Trend-watchers and those without ideas insist that imitation is the highest form of flattery. There’s no place that rings truer than The Magical World Of TV-Land, place of rip-offs, remakes, spin-offs, and endless sequels (even for movies that don’t really deserve them). But it’s not until when the medium changes that things get…interesting.
And that’s just us putting on our manners.
Transitioning an idea from the big screen to the small screen is tricky for a myriad of reasons, especially budget and the talent pool to be drawn from. Done right, the results can be magical (well, more like dark magic in the case of Bates Motel). Even a great movie can’t guarantee a good TV series, like the short-lived drama based on the classic YA novel/Brat Pack Movie The Outsiders.
Less talking, more kissing is always a good rule of thumb for what a good TV version makes, got it?
4) Pensacola: Wings of Gold
If you accept it for the late ‘90s cheese-fest it is, an episode of Pensacola is a perfectly fine way to spend 45 minutes. Also, Kenny Johnson as the rebellious, too-cool-for-flight-school “Burner” is the man and I’ll fight anyone who says different. Roughly a decade after the release of blockbuster smash Top Gun, some network exec (presumably fresh off a bender) said, “Yeah, man, but what if it was, like, on every week? It’d be totally radical!” The branch of service was changed from the Navy to the Marines. Someone else sweet-talked James Brolin into the leading role of flight instructor Col. Bill Kelly.
This was the late 1990’s, a simpler time. Back then, it was relatively common for shows to air that didn’t play the storylines straight enough to be a drama or wacky enough to be a comedy.
Pensacola: Wings of Gold was no exception.
By Season 2, it was trying SO HARD at times to be as cool as Top Gun but didn’t quite make it there. In fact, there were moments Pensacola skated right around the edges of copyright infringement. Rival pilots “Burner” and “Spoon” (played by Kenny Johnson and Michael Trucco, respectively) bore more than a passing physical resemblance to Tom Cruise and Val Kilmer. There’s an homage to Goose, in which the aforementioned “Spoon” and “Burner” belt out a ’50s song in a crowded bar.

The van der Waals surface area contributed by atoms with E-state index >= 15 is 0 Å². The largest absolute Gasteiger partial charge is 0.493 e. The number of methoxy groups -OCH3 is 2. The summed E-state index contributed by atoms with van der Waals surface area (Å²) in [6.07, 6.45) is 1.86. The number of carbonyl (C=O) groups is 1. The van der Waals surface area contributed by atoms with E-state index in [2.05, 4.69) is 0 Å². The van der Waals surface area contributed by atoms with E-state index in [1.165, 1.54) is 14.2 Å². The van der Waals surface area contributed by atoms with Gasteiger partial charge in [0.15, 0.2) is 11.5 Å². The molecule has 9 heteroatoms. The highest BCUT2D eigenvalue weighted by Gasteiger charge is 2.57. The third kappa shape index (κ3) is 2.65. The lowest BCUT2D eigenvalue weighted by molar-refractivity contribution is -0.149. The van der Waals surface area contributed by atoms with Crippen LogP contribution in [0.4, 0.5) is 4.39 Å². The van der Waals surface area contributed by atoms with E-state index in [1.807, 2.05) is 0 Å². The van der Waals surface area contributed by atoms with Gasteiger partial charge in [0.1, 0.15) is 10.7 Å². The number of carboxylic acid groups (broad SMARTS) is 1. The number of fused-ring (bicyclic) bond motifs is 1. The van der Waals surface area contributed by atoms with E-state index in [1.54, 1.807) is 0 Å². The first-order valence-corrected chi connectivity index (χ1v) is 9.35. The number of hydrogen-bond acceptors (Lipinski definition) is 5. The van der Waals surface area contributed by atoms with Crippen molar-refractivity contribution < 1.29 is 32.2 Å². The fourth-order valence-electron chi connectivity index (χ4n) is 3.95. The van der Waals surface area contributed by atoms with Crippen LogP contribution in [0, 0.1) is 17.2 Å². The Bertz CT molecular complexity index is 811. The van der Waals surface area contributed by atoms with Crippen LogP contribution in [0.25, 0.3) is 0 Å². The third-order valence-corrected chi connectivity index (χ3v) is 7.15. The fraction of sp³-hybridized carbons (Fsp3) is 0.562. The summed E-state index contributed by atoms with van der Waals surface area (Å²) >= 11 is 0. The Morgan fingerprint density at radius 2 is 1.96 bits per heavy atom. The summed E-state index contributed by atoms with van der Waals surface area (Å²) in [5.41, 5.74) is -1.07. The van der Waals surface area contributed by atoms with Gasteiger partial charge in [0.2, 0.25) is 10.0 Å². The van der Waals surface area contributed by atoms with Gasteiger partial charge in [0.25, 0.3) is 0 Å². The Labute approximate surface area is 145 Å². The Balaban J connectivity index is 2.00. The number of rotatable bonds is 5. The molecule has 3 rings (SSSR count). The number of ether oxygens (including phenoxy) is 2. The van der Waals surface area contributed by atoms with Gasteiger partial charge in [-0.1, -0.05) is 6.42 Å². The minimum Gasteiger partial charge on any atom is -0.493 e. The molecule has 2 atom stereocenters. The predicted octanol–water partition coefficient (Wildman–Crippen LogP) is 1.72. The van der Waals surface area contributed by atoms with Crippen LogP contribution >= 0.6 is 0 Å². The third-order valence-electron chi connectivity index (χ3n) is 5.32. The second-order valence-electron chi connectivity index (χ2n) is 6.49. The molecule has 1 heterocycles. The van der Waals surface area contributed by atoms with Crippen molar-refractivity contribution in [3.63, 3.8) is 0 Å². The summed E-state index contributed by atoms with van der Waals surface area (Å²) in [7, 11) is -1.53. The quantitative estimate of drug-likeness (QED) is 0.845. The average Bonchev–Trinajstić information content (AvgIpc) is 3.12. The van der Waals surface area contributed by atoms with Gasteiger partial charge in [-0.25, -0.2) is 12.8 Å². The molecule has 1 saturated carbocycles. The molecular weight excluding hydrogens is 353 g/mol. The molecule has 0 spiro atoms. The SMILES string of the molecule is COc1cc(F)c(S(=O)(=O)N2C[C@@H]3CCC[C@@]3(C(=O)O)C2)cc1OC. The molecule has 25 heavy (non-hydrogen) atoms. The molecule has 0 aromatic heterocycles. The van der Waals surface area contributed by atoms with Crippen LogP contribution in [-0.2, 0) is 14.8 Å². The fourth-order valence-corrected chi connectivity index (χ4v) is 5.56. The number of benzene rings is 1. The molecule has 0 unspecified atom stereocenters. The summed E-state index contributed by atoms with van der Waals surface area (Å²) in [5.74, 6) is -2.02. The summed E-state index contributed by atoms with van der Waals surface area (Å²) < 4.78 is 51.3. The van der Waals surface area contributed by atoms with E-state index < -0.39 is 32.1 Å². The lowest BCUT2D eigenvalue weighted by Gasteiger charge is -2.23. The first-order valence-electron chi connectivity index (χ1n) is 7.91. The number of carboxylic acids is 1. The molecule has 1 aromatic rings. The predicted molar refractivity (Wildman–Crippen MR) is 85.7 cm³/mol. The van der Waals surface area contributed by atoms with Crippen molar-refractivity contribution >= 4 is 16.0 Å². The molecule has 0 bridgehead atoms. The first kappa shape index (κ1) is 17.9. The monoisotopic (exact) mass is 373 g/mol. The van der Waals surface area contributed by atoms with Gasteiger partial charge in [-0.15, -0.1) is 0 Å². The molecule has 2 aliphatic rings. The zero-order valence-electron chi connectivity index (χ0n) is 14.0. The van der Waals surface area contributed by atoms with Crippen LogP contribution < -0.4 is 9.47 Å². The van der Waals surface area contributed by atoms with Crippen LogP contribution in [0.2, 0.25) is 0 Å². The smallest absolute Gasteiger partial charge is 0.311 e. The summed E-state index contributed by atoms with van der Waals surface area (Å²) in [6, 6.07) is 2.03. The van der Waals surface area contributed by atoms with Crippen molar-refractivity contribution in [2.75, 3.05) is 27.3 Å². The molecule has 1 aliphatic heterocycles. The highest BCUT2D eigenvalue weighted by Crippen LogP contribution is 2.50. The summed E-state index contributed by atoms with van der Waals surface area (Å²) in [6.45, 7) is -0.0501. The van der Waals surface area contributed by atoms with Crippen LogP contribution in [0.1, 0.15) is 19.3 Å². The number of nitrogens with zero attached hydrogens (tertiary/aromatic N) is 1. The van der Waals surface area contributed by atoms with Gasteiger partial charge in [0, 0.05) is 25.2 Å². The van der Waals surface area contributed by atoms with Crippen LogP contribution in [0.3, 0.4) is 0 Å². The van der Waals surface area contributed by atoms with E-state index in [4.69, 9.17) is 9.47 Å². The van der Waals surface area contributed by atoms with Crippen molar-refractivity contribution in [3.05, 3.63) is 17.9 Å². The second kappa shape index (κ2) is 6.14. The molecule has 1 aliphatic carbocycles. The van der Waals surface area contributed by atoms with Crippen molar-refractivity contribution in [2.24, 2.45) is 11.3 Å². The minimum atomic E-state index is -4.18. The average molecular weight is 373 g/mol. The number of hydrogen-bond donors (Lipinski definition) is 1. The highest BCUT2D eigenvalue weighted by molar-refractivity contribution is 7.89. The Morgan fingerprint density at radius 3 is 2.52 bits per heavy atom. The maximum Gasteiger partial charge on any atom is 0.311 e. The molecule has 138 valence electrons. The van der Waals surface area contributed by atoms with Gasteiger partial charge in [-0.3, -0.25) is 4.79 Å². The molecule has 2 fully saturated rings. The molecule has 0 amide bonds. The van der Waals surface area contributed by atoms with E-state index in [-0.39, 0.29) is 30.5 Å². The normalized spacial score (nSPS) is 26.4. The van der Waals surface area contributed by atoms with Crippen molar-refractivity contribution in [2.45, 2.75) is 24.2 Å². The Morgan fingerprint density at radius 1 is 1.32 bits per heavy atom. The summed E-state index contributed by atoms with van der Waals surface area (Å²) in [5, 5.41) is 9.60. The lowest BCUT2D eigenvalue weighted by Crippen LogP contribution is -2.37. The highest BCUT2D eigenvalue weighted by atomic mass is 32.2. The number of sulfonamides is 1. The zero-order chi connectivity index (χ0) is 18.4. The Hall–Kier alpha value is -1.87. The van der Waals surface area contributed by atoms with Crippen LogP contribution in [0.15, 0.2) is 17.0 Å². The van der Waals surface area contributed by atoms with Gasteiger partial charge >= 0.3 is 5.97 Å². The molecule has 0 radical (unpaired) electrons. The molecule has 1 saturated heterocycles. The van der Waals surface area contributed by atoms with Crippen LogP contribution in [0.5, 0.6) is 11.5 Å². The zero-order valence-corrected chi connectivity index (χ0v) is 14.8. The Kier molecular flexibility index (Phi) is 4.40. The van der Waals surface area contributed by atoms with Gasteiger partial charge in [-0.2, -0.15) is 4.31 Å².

Hell, there’s even a blond female character with bobbed hair.
The script writing teeters between average and inept, often during the same episode. One episode’s subplot involved the rookie pilots attempting to track down the admiral’s runaway Siamese cat. The Top Gun aesthetic extends to the setting of Pensacola itself, a sunny Florida Navy town populated with plenty of tan, attractive people in bathing suits.
3) Chicago Fire
Arguably one of the greatest firefighter movies of all time is Backdraft, featuring Robert DeNiro and Kurt Russell. I love it so much that, on a family trip to Chicago, I insisted we stop to take pictures of the firehouse where parts of the movie were filmed (a harrowing tale for another time). I never missed an episode of Denis Leary’s Rescue Me, so I was excited when Chicago Fire was announced in 2012, helmed by Dick Wolf of Law & Order fame.
This turned to wariness when I saw the first trailer, a scene in which blatantly rips off one of my all-time favorite movie moments: the “You go, we go” scene from Backdraft. This was far from where the similarities ended.
1) It’s set in the same city.
2) The firehouse’s grizzled old veteran, Severide, is an insufferable dick much like Kurt Russell’s character Stephen AKA “Bull.”
3) There’s Peter, the mandatory clueless but well-intentioned rookie.
The opening scene of the pilot is almost a shot-for-shot remake of the first several minutes of Backdraft with two minor exceptions:
1) Both firefighters trapped in the building die as opposed to Axe’s survival in the movie.
2) In the TV show, a firefighter’s youngest son does not witness his father’s tragic death and wind up on the cover of Time magazine.
During this period in my life, I was studying fire science in college, which involved taking some hands-on firefighting classes. I was also a certified EMT, so I was deeply annoyed by details other people wouldn’t have noticed.